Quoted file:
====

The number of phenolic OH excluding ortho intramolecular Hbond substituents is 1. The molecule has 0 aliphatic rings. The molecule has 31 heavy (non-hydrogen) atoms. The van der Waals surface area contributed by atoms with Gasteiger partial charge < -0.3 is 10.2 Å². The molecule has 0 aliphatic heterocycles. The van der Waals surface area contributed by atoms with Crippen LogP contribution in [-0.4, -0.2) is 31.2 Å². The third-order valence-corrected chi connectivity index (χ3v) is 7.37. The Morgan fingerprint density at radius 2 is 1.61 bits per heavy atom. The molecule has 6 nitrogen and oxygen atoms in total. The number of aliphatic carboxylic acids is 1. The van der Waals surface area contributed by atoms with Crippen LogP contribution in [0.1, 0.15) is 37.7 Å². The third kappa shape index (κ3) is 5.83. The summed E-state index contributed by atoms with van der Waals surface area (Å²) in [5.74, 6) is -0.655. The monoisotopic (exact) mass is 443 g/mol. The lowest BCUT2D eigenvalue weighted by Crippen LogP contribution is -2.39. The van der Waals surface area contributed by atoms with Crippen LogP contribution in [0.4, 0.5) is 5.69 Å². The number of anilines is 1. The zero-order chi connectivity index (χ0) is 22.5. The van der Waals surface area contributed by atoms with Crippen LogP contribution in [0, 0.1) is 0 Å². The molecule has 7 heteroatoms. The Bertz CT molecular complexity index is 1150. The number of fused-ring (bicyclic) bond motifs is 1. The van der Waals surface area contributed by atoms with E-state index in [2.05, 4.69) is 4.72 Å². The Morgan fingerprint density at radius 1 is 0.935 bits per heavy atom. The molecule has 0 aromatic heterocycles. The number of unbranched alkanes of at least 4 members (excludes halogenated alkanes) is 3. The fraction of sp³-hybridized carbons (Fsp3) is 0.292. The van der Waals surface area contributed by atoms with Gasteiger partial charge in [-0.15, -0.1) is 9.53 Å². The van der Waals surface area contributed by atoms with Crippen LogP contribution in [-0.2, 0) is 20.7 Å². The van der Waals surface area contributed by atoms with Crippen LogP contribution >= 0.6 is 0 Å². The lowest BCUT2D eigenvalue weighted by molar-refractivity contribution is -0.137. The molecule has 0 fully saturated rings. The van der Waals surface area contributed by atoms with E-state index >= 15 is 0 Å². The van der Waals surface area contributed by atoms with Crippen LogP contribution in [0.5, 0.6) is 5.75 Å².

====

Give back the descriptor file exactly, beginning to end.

The number of phenolic OH excluding ortho intramolecular Hbond substituents is 1. The molecule has 0 aliphatic rings. The molecule has 31 heavy (non-hydrogen) atoms. The van der Waals surface area contributed by atoms with Gasteiger partial charge < -0.3 is 10.2 Å². The molecule has 0 aliphatic heterocycles. The van der Waals surface area contributed by atoms with Crippen LogP contribution in [-0.4, -0.2) is 31.2 Å². The third-order valence-corrected chi connectivity index (χ3v) is 7.37. The Morgan fingerprint density at radius 2 is 1.61 bits per heavy atom. The molecule has 6 nitrogen and oxygen atoms in total. The number of aliphatic carboxylic acids is 1. The van der Waals surface area contributed by atoms with Crippen LogP contribution in [0.1, 0.15) is 37.7 Å². The third kappa shape index (κ3) is 5.83. The summed E-state index contributed by atoms with van der Waals surface area (Å²) in [5.74, 6) is -0.655. The monoisotopic (exact) mass is 443 g/mol. The lowest BCUT2D eigenvalue weighted by Crippen LogP contribution is -2.39. The van der Waals surface area contributed by atoms with Crippen LogP contribution in [0.4, 0.5) is 5.69 Å². The number of anilines is 1. The zero-order chi connectivity index (χ0) is 22.5. The van der Waals surface area contributed by atoms with Crippen LogP contribution in [0, 0.1) is 0 Å². The molecule has 7 heteroatoms. The Bertz CT molecular complexity index is 1150. The number of fused-ring (bicyclic) bond motifs is 1. The van der Waals surface area contributed by atoms with E-state index in [2.05, 4.69) is 4.72 Å². The Morgan fingerprint density at radius 1 is 0.935 bits per heavy atom. The molecule has 0 aromatic heterocycles. The number of unbranched alkanes of at least 4 members (excludes halogenated alkanes) is 3. The fraction of sp³-hybridized carbons (Fsp3) is 0.292. The van der Waals surface area contributed by atoms with Gasteiger partial charge in [-0.15, -0.1) is 9.53 Å². The van der Waals surface area contributed by atoms with Crippen LogP contribution in [-0.2, 0) is 20.7 Å². The van der Waals surface area contributed by atoms with Crippen LogP contribution >= 0.6 is 0 Å². The lowest BCUT2D eigenvalue weighted by molar-refractivity contribution is -0.137. The molecule has 0 fully saturated rings. The van der Waals surface area contributed by atoms with E-state index >= 15 is 0 Å². The van der Waals surface area contributed by atoms with Crippen LogP contribution in [0.5, 0.6) is 5.75 Å².